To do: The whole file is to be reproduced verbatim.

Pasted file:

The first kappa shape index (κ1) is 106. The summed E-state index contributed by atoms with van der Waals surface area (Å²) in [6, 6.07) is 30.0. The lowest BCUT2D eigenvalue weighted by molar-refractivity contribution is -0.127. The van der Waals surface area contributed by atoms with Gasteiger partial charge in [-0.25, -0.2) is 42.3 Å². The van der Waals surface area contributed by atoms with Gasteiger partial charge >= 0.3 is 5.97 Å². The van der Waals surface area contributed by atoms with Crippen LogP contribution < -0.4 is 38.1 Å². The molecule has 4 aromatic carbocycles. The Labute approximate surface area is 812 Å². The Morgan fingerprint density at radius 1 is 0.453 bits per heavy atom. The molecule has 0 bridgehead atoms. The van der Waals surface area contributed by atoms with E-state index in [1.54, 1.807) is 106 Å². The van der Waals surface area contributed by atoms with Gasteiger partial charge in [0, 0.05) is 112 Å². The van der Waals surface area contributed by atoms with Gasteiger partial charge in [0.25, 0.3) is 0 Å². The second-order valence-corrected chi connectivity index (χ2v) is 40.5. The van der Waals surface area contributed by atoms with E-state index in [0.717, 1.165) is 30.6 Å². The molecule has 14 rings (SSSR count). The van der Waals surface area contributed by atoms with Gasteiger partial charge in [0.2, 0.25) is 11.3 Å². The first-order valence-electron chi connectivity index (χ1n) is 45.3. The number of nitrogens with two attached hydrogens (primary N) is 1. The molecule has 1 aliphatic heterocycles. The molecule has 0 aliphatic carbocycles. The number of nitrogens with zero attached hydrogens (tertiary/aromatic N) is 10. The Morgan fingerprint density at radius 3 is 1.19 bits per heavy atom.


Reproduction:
The first kappa shape index (κ1) is 106. The summed E-state index contributed by atoms with van der Waals surface area (Å²) in [6, 6.07) is 30.0. The lowest BCUT2D eigenvalue weighted by molar-refractivity contribution is -0.127. The van der Waals surface area contributed by atoms with Gasteiger partial charge in [-0.25, -0.2) is 42.3 Å². The van der Waals surface area contributed by atoms with Gasteiger partial charge >= 0.3 is 5.97 Å². The van der Waals surface area contributed by atoms with Crippen LogP contribution < -0.4 is 38.1 Å². The molecule has 4 aromatic carbocycles. The Labute approximate surface area is 812 Å². The Morgan fingerprint density at radius 1 is 0.453 bits per heavy atom. The molecule has 0 bridgehead atoms. The van der Waals surface area contributed by atoms with E-state index in [1.54, 1.807) is 106 Å². The van der Waals surface area contributed by atoms with Gasteiger partial charge in [0, 0.05) is 112 Å². The van der Waals surface area contributed by atoms with Gasteiger partial charge in [0.25, 0.3) is 0 Å². The second-order valence-corrected chi connectivity index (χ2v) is 40.5. The van der Waals surface area contributed by atoms with E-state index in [0.717, 1.165) is 30.6 Å². The molecule has 14 rings (SSSR count). The van der Waals surface area contributed by atoms with Gasteiger partial charge in [0.2, 0.25) is 11.3 Å². The first-order valence-electron chi connectivity index (χ1n) is 45.3. The number of nitrogens with two attached hydrogens (primary N) is 1. The molecule has 1 aliphatic heterocycles. The molecule has 0 aliphatic carbocycles. The number of nitrogens with zero attached hydrogens (tertiary/aromatic N) is 10. The Morgan fingerprint density at radius 3 is 1.19 bits per heavy atom.